Share: 

Clearing up scooter misconceptions

December 21, 2012

After reading a recent issue of the Cape Gazette, I thought it wise to educate Mr. Burton who provided some very misleading and incorrect statements in his letter to the editor about scooters.

First, a scooter is not a moped, regardless of his assertions. A moped is basically a bicycle with usually a small electric motor, but in every case, a motor of less than 50cc. The difference between a moped and a scooter is determined by the size of the engine. A scooter with a motor of 50cc or larger is prohibited from using the shoulder as a driving lane. Like every other motor vehicle, they should not be in the shoulder except for the allowed 300 feet to facilitate a right turn.

I should add that the vast majority of these recently fashionable scooters are, in fact, 50cc or larger; some are as large as 100cc engines and little has been done as far as law enforcement to educate the drivers. They should not be driving in the shoulder. They should not be parking in bicycle racks nor should they be parking on the boardwalk.

I applaud the green aspect and some accommodations may be in order, but the same case can be made for motorcycles. Should Harley Davidsons be parking in bike racks as well? They are far more fuel efficient than cars. Scooters are closer to small motorcycles than they are to bicycles and should be treated as such.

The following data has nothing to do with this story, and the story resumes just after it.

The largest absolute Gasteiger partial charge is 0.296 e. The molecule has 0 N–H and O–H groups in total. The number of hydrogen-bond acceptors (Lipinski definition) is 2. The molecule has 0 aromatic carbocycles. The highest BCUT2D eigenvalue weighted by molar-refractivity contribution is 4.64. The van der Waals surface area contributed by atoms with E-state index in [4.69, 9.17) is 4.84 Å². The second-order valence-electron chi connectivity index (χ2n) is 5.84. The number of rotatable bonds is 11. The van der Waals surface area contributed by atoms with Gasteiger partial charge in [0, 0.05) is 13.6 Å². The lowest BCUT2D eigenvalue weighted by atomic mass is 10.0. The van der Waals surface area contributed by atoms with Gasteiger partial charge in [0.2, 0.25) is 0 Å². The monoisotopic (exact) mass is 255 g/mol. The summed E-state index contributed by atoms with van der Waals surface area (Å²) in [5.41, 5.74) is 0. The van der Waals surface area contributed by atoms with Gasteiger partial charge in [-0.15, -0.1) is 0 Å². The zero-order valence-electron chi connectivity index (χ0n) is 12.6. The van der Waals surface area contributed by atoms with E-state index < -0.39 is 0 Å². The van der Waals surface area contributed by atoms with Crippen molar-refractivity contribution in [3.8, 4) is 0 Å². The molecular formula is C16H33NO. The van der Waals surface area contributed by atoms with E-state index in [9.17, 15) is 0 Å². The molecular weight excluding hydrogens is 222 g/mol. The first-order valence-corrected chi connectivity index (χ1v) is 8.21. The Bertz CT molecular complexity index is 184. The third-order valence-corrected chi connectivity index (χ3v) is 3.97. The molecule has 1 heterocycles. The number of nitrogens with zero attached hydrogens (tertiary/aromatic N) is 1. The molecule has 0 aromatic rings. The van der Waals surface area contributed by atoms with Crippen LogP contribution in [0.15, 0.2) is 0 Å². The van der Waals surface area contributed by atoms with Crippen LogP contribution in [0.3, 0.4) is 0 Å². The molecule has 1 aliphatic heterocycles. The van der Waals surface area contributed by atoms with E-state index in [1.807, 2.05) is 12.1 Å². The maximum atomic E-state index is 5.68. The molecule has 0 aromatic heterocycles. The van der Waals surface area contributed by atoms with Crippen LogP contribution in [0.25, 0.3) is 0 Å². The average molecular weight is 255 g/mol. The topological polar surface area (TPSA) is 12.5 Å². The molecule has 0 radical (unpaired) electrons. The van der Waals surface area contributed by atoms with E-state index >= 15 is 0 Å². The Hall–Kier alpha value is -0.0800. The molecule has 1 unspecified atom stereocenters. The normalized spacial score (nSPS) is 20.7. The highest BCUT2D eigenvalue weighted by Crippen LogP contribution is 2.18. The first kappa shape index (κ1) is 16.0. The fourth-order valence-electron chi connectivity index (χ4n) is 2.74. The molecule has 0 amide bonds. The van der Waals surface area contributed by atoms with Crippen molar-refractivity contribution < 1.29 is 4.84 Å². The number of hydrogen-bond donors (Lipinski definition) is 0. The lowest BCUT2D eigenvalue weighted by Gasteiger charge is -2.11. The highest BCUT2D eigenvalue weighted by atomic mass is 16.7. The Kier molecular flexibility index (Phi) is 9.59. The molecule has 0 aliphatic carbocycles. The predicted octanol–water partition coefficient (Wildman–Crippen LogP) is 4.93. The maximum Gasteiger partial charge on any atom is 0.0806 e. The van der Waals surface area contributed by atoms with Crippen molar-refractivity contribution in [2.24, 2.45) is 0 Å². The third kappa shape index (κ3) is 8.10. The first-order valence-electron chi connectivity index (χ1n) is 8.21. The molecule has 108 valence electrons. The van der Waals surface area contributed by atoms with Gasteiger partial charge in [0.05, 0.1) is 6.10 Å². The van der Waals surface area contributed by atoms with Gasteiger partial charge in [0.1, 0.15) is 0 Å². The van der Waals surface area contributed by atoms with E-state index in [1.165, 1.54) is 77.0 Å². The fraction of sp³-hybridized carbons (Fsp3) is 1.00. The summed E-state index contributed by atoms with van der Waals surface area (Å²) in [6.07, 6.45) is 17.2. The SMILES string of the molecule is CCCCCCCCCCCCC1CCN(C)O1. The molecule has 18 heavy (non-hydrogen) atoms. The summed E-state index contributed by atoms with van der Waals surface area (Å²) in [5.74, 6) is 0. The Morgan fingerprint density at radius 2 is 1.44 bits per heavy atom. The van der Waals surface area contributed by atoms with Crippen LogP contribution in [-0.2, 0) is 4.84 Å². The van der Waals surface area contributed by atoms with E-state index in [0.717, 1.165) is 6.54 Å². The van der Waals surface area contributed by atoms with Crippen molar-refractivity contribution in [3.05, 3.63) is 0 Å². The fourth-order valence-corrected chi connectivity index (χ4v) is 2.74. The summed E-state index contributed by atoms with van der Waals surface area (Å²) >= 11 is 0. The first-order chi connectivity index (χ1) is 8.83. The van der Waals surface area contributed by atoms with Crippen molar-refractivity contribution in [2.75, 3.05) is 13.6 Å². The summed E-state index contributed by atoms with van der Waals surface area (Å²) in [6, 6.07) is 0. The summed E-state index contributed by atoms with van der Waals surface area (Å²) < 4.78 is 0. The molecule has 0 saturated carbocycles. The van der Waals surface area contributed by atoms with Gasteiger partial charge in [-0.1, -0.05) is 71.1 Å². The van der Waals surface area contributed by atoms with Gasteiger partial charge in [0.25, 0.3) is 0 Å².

I realize a lot of people bought scooters to avoid parking fees, but they really should have done a little more research. You want to drive in the shoulder and park in a bike rack? Sell your scooter and buy a moped. A real one.

Bill Livesey
Rehoboth Beach

  • A letter to the editor expresses a reader's opinion and, as such,
    is not reflective of the editorial opinions of this newspaper.

     


    To submit a letter to the editor for publishing,
    send an email to newsroom@capegazette.com.

     

    Letters must be signed and include a telephone number for verification.
    Please keep letters to 650 words or fewer. 
    We reserve the right to edit for content and length.